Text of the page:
The Exit Interview: Lejeune
So bad that when one percussionist leaves, three bands call it quits. At least, that was the case when Greg Gendron decamped for Japan last March. His departure spelled the end for Lejeune, The Courtesans, and Secret Pop Band—three long-running groups that regularly played at the Black Cat and other major venues.
"We are not looking to grind out records and play innumerable shows.... We are trying to get as much enjoyment out of the band as possible," says Lejeune frontman Sam Bishop. "And Greg was a big part of that."
Few would accuse Lejeune of playing innumerable shows. Over the group's seven-year history, it played around two dozen shows, says Bishop. Perhaps that's because the first gig, for Lance Armstrong's "Tour of Hope," was such a bust.
"Lance Armstrong was supposed to ride in with Lejeune playing in the background, on this huge stage on the Ellipse, with a Jumbotron and everything" recalls Gendron. "We sound checked the night before and were excited to play through those huge speaker stacks."
The whole event got rained out, and, as a consolation prize, the band was offered a meet-and-greet with Armstrong.
"I don't think any of us went to that; we were so bummed," Gendron says.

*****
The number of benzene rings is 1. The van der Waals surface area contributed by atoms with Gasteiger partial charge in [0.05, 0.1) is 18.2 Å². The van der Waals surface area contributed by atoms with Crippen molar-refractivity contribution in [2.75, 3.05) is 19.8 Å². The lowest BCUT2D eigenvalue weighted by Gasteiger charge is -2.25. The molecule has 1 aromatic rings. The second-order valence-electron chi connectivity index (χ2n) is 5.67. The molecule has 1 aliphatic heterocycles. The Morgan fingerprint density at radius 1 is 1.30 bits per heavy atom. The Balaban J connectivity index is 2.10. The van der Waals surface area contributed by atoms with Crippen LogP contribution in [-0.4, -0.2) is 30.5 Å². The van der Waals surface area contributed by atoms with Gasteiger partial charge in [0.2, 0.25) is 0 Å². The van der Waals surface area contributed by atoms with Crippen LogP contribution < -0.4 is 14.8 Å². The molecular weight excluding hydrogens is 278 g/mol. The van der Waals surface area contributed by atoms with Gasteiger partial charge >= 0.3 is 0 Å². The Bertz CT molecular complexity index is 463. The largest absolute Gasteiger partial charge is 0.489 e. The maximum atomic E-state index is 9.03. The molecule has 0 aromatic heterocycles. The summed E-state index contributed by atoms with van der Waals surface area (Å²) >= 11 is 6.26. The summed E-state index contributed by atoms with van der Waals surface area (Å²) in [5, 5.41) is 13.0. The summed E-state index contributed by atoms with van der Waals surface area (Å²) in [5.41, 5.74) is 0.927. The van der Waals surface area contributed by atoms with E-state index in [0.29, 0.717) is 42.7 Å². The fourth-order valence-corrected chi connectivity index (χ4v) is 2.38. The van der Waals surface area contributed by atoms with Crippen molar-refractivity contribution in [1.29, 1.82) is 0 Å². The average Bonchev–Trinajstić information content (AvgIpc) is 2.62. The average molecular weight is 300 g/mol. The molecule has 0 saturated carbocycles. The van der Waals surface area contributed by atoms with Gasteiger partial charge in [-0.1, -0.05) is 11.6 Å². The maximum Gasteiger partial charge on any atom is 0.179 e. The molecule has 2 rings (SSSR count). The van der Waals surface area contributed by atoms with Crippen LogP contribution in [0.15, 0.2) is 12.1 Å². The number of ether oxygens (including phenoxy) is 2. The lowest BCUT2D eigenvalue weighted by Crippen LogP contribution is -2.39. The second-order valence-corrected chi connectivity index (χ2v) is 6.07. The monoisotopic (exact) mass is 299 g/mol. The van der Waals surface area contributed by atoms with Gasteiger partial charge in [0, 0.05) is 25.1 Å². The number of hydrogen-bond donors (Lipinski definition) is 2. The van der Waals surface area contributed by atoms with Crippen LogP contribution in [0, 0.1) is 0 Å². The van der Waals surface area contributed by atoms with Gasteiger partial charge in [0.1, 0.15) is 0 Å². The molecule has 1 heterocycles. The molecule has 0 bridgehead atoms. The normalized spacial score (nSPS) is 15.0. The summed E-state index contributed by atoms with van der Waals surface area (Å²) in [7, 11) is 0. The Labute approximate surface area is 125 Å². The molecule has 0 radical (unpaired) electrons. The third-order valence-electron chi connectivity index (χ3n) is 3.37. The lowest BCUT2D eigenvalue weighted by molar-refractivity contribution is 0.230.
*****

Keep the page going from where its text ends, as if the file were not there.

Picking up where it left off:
The band's final show was a bigger success, albeit on a much smaller stage. Last winter, Lejeune fans packed into Galaxy Hut for an epic, 90-minute set encompassing the band's full catalog of folksy indie pop.
"Two years lapsed between our penultimate and our ultimate show," says Lejeune keyboard player J. Forte.
What were they doing during all that interim time? Practicing, says Gendron.
"Lejeune is the most well-rehearsed band in the world. We practiced at Barco Rebar in Falls Church, and they charge a ridiculous amount of money," says Gendron. "We probably paid for that guy's retirement, over the five years we practiced there."
All that practice paid off last winter, when Lejeune went into the studio (well, its bassist's basement) to record its final album—"Adieu," released last month, and the subject of this week's One Track Mind column in Washington City Paper. They only had a few hours to record four songs, and they nailed it, Gendron recalls.
"It's our best work; it's a shame it took us seven years to get to that point," he says. "Not to diminish our other albums — they are good too. But on this last one, we finally got to where we always wanted to be. It's a good resting place for Lejeune."
Gendron now lives in Iwakuni, Japan, in a home with paper-thin walls. In deference to his neighbors, he hasn't practiced much, though he hopes to start a band in the future. "Japan doesn't have a Craigslist—or if it does, I haven't discovered it yet," he says. His former bandmates, Forte and Bishop, are working on respective solo projects. "I don't think any of us are going to hang up music," Bishop says.